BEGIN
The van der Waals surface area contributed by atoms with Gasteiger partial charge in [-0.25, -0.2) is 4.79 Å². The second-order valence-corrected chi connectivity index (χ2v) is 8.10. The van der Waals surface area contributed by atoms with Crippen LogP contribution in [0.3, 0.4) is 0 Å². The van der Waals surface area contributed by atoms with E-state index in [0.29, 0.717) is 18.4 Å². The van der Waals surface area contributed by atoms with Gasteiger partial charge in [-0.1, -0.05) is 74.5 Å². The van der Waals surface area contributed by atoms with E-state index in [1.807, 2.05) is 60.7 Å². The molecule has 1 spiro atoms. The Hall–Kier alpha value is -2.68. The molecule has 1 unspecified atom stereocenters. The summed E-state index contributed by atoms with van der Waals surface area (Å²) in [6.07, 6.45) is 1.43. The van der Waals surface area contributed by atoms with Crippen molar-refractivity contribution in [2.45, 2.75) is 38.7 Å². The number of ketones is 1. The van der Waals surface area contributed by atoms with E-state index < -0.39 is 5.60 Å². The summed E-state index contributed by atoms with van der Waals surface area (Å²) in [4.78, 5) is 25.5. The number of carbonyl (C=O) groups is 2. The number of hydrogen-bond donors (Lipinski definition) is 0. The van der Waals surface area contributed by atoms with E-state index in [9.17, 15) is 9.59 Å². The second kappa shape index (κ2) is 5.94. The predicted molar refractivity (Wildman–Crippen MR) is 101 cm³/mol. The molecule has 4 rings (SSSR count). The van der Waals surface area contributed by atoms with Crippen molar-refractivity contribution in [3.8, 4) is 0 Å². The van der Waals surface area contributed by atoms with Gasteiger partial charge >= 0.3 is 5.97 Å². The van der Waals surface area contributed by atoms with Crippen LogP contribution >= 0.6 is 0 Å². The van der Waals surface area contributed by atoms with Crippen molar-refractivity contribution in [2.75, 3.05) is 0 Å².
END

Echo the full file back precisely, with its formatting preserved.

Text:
The van der Waals surface area contributed by atoms with Gasteiger partial charge in [-0.25, -0.2) is 4.79 Å². The second-order valence-corrected chi connectivity index (χ2v) is 8.10. The van der Waals surface area contributed by atoms with Crippen LogP contribution in [0.3, 0.4) is 0 Å². The van der Waals surface area contributed by atoms with E-state index in [0.29, 0.717) is 18.4 Å². The van der Waals surface area contributed by atoms with Gasteiger partial charge in [-0.1, -0.05) is 74.5 Å². The van der Waals surface area contributed by atoms with E-state index in [1.807, 2.05) is 60.7 Å². The molecule has 1 spiro atoms. The Hall–Kier alpha value is -2.68. The molecule has 1 unspecified atom stereocenters. The summed E-state index contributed by atoms with van der Waals surface area (Å²) in [6.07, 6.45) is 1.43. The van der Waals surface area contributed by atoms with Crippen molar-refractivity contribution in [2.45, 2.75) is 38.7 Å². The number of ketones is 1. The van der Waals surface area contributed by atoms with E-state index < -0.39 is 5.60 Å². The summed E-state index contributed by atoms with van der Waals surface area (Å²) in [4.78, 5) is 25.5. The number of carbonyl (C=O) groups is 2. The number of hydrogen-bond donors (Lipinski definition) is 0. The van der Waals surface area contributed by atoms with E-state index in [9.17, 15) is 9.59 Å². The second kappa shape index (κ2) is 5.94. The predicted molar refractivity (Wildman–Crippen MR) is 101 cm³/mol. The molecule has 4 rings (SSSR count). The van der Waals surface area contributed by atoms with Crippen molar-refractivity contribution in [3.8, 4) is 0 Å². The van der Waals surface area contributed by atoms with Gasteiger partial charge >= 0.3 is 5.97 Å². The van der Waals surface area contributed by atoms with Crippen LogP contribution >= 0.6 is 0 Å². The van der Waals surface area contributed by atoms with Crippen molar-refractivity contribution in [2.75, 3.05) is 0 Å².